Jammie Dodgers & Biscuit Tins
Biscuits are wonderful from the spicy speculoo to the melt-in-the-mouth Cherry Bakewell biscuit. I’ll also never say no to gaudy pink wafer. For many making biscuits was one of the first things they baked as a child. In my classes children love making biscuits. I think it’s the tactile nature of them or the fact they are let loose on my eclectic collection of biscuit cutters. Handbag shaped Easter biscuit anyone?
All good biscuits need a tin. I’ve been a bit slow on the uptake here in discovering Marks & Spencer’s range of biscuit tins. I first heard about this untapped source for tins last week on Twitter. For £5 you get a fabulous tin that is full of biscuits. M&S bring out differently designed tins for different occasions. For Will & Kate’s wedding they brought out a Rob Ryan inspired tin and 2012’s summer of various events is no exception. I have a particular love for their union jack tin with various British landmarks in a 1950’s graphic style.
It turns out I’m not the only one who is a fan of their tins. Holly has been collecting them since Christmas 2010, Janet’s mum has a rarer white mouse tin, Penny likes to give them as gifts and Shelly owns the Bourbon biscuit tin I now covert.
The queen of biscuits for me is Jammie Dodgers and I will fight you for jam ring creams. The photo on this post is testament to this claim. We scoffed quite a few of the biscuits before remembering we needed to take photos of them. When making party rings last year I froze some of the uncooked biscuits with the plan of making Jammie Dodgers.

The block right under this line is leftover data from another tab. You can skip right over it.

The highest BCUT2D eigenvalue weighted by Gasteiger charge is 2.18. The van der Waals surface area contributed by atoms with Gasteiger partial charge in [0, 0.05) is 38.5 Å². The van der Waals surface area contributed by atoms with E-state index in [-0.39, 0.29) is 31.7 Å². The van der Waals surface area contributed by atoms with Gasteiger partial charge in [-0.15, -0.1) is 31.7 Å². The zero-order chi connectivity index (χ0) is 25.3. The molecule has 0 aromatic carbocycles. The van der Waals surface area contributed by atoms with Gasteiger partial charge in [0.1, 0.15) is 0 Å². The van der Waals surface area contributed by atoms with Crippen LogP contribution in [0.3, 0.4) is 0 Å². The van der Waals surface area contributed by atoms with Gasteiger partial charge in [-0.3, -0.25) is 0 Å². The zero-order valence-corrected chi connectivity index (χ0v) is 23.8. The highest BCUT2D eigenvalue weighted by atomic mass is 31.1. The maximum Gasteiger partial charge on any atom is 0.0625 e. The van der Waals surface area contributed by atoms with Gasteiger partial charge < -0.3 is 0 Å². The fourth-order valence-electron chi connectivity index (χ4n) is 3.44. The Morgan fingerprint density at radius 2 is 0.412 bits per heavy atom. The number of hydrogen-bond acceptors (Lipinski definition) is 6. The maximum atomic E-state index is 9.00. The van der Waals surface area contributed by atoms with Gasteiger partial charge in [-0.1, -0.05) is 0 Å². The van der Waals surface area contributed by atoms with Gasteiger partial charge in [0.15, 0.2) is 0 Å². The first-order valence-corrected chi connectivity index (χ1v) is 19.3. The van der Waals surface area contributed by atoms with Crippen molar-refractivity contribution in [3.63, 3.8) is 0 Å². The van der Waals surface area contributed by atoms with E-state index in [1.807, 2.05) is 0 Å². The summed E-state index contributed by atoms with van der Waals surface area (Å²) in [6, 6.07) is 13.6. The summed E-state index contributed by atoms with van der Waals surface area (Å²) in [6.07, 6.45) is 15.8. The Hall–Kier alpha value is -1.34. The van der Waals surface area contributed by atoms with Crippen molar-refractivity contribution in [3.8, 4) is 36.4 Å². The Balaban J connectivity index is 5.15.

Dough recipe from The Pink Whisk
Makes around 25!
225g caster sugar
1 egg, large
1dsp vanilla extract
375g plain flour
approx 7 tsp of raspberry jam
1) Cream together the butter and sugar until light and fluffy then mix in the egg and vanilla. Sift in the flour and mix until you have a well mixed dough.
2) Split the dough in half and place one half between two sheets of baking parchment. Roll out until dough is around 4mm thick. Repeat with the other ball of dough, then chill the dough for 30 minutes.
3) Using a 6cm diameter cutter cut out rounds then using a 1.5cm cutter cut out a hole in the middle or half of the rounds. Place the rings on a baking sheet lined with baking parchment. Place back in the fridge for another 30 minutes. If you wanted to freeze some of the dough, open freeze it at this stage then once they are frozen place in a ziploc bag and cook at a later date.
4) Preheat the oven to 160°c (fan)/180°c then cook the biscuits straight from the fridge for 12-15 minutes until beginning to turn golden brown.
5) Once the biscuits have baked transfer to wire rack and leave to cool completely assembling. You could bake them in advance as long as you keep the cooled biscuits in a Tupperware box to stop them going soggy.
6) Place 1/4 tsp of jam in the centre of a whole biscuit, then top with a ring biscuit. Gently press together. Brew a cup of tea. Dunk. Eat.